Whether it's in a gerrymandered congressional district or in the core audience of Fox News or MSNBC, what we may have seen in recent years is just grouping all the people of one particularly strong viewpoint together in one place without any individual's viewpoint actually getting any more extreme.

And there's at least some evidence that that's just what has happened. Again, according to Fiorina and Abrams, research indicates that as a country we're just about as moderate as we've ever been. Polling over the last 40 years asking us whether we self-identify as "strongly conservative," "conservative," "moderate," "liberal," or "strongly liberal" shows we're not a bit more polarized than we were when Richard Nixon was president. In truth, there's a slight indication we may think of ourselves as more moderate. Research into our views on specific, hot button issues (like abortion) tends to support this view.

What's more, the exit poll results from the election we've just had bear out the Morris & Abrams research: Of those voting, the largest block (41 percent) described themselves as moderates, compared with 35 percent conservatives and 25 percent liberals. And even the people we might expect to be most extreme in their views don't necessarily "toe the party line": 20 percent of tea party sympathizers actually voted for President Obama.

If it's the media and the politicians who are moving out toward the fringes -- not the voters -- that may help explain the outcomes of the election we've just had. Pundits on both sides of the aisle told us repeatedly how momentous the choice was before us. We were deciding whether we would have big government or small; whether we would prize individual freedom over collective action; whether we would continue the policies both parties have pursued since FDR or would set off in a new direction.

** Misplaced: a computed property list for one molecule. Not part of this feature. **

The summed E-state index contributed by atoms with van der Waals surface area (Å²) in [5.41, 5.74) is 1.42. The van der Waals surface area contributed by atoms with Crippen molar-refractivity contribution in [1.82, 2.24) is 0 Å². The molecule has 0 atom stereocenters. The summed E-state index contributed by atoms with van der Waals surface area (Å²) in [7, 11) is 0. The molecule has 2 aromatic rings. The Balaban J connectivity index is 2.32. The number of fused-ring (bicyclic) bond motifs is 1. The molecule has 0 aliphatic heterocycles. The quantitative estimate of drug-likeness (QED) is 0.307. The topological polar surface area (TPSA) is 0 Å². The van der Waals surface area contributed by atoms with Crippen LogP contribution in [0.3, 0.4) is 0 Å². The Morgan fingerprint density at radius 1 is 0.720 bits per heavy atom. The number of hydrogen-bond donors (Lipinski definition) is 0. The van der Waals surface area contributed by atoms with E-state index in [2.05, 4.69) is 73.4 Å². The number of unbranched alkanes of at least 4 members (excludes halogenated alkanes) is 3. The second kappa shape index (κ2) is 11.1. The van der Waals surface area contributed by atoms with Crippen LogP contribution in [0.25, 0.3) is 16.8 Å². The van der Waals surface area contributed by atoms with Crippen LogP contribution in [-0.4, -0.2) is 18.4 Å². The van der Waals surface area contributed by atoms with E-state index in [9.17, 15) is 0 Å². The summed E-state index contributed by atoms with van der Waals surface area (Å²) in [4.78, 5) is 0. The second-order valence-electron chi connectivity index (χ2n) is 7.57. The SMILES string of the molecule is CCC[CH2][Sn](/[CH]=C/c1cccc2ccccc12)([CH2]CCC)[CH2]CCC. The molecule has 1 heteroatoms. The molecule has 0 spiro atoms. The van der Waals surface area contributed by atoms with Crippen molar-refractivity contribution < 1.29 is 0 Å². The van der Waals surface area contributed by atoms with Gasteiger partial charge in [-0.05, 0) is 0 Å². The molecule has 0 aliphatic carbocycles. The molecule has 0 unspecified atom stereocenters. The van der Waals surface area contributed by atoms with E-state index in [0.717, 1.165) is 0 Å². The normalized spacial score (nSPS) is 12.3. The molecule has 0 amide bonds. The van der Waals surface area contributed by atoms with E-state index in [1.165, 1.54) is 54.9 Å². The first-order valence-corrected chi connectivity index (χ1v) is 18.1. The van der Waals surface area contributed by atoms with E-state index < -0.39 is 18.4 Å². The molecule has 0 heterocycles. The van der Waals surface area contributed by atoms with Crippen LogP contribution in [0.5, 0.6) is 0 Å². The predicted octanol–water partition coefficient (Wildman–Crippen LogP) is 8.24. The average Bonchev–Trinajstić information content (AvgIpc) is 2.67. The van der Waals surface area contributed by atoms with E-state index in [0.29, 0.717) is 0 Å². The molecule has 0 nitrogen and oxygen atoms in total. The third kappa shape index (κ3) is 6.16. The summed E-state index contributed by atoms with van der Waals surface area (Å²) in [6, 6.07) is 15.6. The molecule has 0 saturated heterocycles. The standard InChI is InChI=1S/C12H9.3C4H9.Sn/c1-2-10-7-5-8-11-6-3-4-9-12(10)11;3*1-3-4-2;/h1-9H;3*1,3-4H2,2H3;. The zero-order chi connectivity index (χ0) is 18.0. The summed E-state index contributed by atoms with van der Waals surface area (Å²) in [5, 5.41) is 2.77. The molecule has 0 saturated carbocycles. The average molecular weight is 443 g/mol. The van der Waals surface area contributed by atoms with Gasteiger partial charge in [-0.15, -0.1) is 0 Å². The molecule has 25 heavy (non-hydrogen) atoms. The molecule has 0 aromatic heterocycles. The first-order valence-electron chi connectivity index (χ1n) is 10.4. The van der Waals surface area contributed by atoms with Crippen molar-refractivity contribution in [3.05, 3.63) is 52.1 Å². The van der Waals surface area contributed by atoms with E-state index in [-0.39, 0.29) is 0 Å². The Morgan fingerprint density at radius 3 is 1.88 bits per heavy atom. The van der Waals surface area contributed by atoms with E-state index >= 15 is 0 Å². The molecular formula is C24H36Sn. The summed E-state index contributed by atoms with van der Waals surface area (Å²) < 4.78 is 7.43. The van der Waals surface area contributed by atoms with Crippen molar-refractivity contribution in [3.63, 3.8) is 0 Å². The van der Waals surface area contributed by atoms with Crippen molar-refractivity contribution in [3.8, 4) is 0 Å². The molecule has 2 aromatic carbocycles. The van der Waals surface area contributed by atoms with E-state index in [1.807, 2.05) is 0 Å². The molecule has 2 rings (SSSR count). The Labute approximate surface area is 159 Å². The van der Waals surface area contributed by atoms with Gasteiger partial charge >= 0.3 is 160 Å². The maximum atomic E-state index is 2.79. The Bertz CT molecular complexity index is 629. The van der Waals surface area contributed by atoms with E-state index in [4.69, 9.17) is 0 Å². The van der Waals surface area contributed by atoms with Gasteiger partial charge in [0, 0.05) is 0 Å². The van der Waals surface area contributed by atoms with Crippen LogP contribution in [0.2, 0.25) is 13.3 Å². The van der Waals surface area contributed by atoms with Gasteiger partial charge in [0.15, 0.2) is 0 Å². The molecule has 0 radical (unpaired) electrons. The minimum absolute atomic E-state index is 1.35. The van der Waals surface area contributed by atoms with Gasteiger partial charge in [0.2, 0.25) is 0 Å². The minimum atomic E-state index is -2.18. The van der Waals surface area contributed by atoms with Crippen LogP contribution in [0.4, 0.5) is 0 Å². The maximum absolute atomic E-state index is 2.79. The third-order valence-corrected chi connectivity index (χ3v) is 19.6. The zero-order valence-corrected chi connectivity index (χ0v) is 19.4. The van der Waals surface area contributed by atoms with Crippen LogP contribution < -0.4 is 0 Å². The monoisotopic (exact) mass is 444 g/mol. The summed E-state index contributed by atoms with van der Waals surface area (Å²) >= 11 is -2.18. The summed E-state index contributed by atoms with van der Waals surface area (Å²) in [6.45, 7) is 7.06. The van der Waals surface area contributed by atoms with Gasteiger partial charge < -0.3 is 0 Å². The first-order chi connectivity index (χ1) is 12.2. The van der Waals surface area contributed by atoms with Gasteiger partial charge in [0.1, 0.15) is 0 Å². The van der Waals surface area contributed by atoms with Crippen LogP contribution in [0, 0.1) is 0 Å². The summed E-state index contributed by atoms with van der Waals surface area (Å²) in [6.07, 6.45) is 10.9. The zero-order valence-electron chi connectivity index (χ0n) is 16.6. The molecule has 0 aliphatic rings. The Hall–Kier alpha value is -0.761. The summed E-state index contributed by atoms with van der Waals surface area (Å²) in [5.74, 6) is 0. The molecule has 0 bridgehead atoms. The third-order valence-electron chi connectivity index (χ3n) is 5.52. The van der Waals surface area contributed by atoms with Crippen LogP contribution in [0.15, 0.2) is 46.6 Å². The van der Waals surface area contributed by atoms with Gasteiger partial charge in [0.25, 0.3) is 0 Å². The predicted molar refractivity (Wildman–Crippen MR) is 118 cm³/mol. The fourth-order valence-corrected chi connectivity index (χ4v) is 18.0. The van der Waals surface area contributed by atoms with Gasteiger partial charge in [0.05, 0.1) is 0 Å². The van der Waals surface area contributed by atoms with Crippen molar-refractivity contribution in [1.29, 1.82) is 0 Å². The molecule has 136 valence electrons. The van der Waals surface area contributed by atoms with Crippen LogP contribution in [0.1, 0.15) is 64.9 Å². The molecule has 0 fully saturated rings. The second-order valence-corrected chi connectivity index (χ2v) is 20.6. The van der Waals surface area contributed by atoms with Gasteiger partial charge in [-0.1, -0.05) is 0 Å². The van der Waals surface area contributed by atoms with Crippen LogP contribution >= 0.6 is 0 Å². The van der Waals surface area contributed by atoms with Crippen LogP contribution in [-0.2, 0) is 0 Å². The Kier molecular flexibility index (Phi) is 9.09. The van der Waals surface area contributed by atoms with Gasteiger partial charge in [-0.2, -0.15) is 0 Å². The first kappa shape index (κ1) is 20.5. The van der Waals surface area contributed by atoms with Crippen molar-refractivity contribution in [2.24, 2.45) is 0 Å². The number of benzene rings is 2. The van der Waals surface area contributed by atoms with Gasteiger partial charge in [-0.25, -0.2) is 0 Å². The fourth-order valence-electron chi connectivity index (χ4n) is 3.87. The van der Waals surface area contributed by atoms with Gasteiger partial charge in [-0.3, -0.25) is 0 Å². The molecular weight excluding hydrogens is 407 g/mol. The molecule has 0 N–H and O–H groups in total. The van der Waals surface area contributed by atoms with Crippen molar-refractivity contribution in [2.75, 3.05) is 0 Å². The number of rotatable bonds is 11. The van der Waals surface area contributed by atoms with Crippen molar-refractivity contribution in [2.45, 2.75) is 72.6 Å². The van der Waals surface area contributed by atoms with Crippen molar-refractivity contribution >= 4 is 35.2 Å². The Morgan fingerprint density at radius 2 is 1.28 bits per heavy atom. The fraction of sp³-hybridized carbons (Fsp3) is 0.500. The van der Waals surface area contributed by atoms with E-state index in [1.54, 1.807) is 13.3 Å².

Now that it's all over, what did we really decide? We had the opportunity to reject Obamacare, and we didn't. On the other hand, we had the opportunity to give the President a free hand in pursuing large government programs, and we didn't do that either. We neither gave a mandate for raising everyone's taxes, nor did we foreclose cuts to entitlements. We collectively said to both sides that they had some good points, but that they should keep it down to a dull roar. The result of polar extremes simply squaring off against one another? Possibly. But it's at least as likely that the electorate was sending a strong message that somewhere around the center is where they want to be.

Now the time has come to address the big, serious issues that will affect all of us -- and our children- - for many years to come. The deficit. Tax policy. Entitlements. Energy and climate. Immigration. Before we let some of our politicians and media throw up our collective hands and despair over ever coming to a sensible, centrist approach, let's consider at least the possibility that that's exactly where most of our fellow countrymen are. Deeply concerned, but also deeply distrustful of both the extremes that some would put before us.

In his victory speech in the wee hours of Wednesday morning, President Obama sounded an echo of his keynote address to the Democratic Convention back in 2004, which launched him on the national stage.

We are not as divided as our politics suggest; we're not as cynical as the pundits believe; we are greater than the sum of our individual ambitions; and we remain more than a collection of red states and blue states.

Noble sentiments that we would like to believe. But what if they're not just sentiments? What if they reflect a deeper truth about who we are and what we believe?

We can only hope.